A couple of weeks ago I took a Russian cooking class at
The Russian House restaurant here in Austin, Texas. I’ve made the dish with my own twists since the class, and I’m sharing it here.
Here is the shopping list if you’d like to make it for Maslenita on February 16 — the Russian festival to welcome in the Spring! Go grab your groceries and come on back to make it along with me (below).
This recipe combines what I learned in the class with my own preferences, availability of ingredients, and techniques (which I cannot duplicate because I do not have a chef’s kitchen like at The Russian House). I’ll post more about the Russian House and the class I took in a separate post…including why I titled this with “Stroganov” as the spelling of the name of this dish.
The first two ingredients to prep are your beef tenderloin and onion. Pictured here is about half of the beef I used, plus a rather large onion. I used a large onion rather than a medium one this time.
Cut the beef against the grain into strips, sort of like steak fries in size and shape. Drop the strips into a bowl of flour as you cut.
Coat the beef strips in flour. Once you’ve got it all coated, you can use a collender to sift off the excess flour. Discard all of the flour you used to coat the beef.
Chop your onion very fine. According to my cooking class instructors, you don’t want big pieces of onion…you want it to be there for flavor, not texture.
Add the flour-coated beef and chopped onion to a large pan and brown the meat over medium high heat.
This is the meat and onions after several minutes of browning over medium high heat. Already the house smells awesome.
Add a bit of truffle oil (any oil or butter will work as well) and stir it into the mixture on high heat. Then add mustard and horseradish. Pictured here is a horseradish mayo because I was out of regular horseradish. Next time I will use real horseradish, and because we love that flavor in my house, I will be generous with the quantity.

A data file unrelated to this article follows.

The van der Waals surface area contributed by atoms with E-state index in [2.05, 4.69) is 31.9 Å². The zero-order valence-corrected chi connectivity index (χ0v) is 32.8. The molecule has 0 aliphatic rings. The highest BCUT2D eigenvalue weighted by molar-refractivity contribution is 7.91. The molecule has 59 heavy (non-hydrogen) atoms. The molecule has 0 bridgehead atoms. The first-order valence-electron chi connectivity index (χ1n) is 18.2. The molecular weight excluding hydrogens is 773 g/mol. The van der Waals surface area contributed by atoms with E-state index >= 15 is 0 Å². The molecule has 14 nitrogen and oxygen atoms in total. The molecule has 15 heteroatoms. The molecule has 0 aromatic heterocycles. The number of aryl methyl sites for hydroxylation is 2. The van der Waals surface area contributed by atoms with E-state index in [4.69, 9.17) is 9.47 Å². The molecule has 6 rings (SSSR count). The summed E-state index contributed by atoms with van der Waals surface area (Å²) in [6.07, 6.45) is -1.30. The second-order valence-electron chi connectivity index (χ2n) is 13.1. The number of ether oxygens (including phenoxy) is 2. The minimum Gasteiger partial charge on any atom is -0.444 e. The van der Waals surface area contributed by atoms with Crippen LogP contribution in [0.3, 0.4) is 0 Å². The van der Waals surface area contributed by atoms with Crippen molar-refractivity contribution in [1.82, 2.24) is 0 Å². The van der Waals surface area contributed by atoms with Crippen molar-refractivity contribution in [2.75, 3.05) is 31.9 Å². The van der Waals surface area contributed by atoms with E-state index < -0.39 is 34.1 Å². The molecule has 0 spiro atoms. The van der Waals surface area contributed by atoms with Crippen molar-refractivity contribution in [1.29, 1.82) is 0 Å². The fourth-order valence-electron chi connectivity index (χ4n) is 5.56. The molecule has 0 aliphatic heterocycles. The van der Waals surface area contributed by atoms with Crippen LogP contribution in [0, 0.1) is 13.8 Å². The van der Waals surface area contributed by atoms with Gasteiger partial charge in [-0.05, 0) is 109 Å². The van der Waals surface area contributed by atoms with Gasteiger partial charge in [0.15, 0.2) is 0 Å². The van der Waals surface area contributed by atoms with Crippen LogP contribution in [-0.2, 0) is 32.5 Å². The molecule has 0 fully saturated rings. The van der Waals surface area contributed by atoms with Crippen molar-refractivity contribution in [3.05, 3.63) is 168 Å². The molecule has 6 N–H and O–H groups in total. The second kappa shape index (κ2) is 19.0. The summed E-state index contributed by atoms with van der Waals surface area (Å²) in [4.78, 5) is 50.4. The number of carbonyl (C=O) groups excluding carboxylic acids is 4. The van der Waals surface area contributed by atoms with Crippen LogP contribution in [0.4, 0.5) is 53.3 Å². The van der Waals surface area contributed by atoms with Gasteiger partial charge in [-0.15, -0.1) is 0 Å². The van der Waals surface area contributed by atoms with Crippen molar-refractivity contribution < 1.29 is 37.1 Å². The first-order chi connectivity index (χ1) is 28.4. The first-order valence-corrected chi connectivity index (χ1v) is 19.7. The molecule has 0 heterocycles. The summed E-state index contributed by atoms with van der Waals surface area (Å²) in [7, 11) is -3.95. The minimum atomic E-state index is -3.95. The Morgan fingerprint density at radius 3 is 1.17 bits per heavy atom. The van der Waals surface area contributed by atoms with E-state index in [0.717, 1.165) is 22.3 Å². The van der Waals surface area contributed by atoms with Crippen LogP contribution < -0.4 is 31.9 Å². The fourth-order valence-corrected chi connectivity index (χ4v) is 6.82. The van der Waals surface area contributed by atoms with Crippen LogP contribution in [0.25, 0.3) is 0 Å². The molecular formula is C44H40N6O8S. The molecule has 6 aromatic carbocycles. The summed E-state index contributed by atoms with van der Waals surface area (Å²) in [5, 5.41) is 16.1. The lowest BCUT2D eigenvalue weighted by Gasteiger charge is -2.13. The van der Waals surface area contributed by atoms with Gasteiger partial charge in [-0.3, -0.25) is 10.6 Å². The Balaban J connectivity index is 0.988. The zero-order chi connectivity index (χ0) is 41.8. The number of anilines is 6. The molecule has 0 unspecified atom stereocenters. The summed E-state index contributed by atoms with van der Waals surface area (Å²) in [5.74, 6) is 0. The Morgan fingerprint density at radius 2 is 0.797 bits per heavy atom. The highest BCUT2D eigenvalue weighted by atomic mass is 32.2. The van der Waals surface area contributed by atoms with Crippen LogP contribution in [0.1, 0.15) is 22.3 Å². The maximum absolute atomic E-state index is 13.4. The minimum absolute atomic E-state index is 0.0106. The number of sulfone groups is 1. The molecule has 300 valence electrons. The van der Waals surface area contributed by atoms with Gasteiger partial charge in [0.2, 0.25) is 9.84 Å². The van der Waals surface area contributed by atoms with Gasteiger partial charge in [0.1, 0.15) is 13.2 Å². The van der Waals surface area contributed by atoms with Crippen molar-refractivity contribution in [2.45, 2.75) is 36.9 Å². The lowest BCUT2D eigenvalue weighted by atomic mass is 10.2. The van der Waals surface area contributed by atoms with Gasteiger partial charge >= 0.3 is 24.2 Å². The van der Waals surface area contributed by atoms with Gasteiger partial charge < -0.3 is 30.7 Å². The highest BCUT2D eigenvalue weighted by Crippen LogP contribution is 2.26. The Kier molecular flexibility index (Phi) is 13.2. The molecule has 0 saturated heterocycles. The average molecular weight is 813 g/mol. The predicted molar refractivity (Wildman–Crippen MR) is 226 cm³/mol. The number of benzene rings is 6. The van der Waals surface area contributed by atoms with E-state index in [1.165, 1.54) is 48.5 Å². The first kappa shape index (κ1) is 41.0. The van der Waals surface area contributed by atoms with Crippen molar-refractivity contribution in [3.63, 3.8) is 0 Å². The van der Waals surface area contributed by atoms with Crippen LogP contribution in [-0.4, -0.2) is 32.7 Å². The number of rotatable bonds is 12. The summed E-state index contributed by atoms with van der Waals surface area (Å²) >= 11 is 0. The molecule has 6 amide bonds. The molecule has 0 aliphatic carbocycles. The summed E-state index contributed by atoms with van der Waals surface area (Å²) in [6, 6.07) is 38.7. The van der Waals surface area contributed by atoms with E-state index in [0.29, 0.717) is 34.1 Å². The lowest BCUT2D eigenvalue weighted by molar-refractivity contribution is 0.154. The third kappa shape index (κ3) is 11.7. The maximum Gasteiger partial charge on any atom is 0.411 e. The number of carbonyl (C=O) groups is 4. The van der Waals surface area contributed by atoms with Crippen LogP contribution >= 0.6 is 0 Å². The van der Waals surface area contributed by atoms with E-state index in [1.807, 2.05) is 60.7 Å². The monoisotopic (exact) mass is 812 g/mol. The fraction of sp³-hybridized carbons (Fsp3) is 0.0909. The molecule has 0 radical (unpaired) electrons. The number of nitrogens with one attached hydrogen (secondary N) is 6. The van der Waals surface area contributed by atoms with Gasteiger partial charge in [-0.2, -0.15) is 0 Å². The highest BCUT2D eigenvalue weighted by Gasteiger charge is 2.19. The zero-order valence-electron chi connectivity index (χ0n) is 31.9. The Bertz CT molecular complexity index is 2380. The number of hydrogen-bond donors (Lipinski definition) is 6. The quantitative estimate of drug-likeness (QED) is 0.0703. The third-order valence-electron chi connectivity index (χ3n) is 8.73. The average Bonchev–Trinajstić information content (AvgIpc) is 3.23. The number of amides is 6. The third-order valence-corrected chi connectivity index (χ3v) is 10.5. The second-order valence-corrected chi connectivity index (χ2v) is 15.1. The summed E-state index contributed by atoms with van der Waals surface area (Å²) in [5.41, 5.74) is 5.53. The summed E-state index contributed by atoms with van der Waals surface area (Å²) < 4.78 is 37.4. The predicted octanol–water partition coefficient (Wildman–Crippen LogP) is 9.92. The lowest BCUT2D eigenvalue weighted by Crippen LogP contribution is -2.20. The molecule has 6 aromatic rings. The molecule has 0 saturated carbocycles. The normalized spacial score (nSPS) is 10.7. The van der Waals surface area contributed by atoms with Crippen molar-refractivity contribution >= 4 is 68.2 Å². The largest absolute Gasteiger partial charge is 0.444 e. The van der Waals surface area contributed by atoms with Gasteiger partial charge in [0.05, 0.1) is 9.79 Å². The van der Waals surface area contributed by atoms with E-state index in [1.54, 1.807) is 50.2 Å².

Stir in your mushrooms. My pan was too small to add them all at once, but since they shrink quickly over high heat, I was able to add them in batches over the course of about five minutes.
Add the sour cream and incorporate it, remaining over high heat.
This is how it looked when the sour cream was blended in.
Add the heavy cream.
This is how it looked once the cream was blended in. Now bring the whole pot to a boil. Be sure to bring it to a boil before turning the heat to low and covering to simmer for 45 minutes.
Frequently during the 45 minute simmer, you’ll want to open the lid and stir. This is how it looked about half-way through the simmering.
In my cooking class where I learned to make this dish traditionally, it was prepared and served with buckwheat and mashed potatoes. So when I made it, I wanted to follow suit. The trouble was, I couldn’t find buckwheat at my regular grocery store or the local Sprouts market. I didn’t realize I’d run into this problem so I didn’t have time to solve it by the time I made the dish for this post. So I decided to wing it and use Bulgar Wheat. This is bulgar wheat. I would say it wasn’t earthy or hearty enough for this dish, but it tasted good.
For my mashed potatoes, I simply boiled gold potatoes, mashed them with milk, sour cream, salt and pepper. In this case, I thinned them too much for my vision. So I will make them thicker next time so I can “nest” the Stroganoff in them.
Here is my plated dish. I sort of scattered the potatoes and bulgar wheat in small groupings over each plate. Then I ladled the Stroganoff over everything. In Russia, sour cream is liberally used on top of much of the food (I know this via my cooking class, and anecdotally through my husband who lived for a time in Russia). Also mentioned in my cooking class, was that often on top of sour cream, they add black or red caviar. So here in my photo you’ll see a bit of black caviar, which was available in my normal grocery store. I loved the saltiness that this added, but if you don’t like fishy fish flavor (you know what I mean, right?) then I would leave it off.
Time to eat! Note that salt and pepper are available to season per your taste. Next time I make this dish, I’ll be adding a bit of pepper to the dish while it cooks. But that is just me. Ваше здоровье! (That is the Russian toast meaning: “To your health!” Pronounced vashee zda-ró-vye).
Resources for further learning: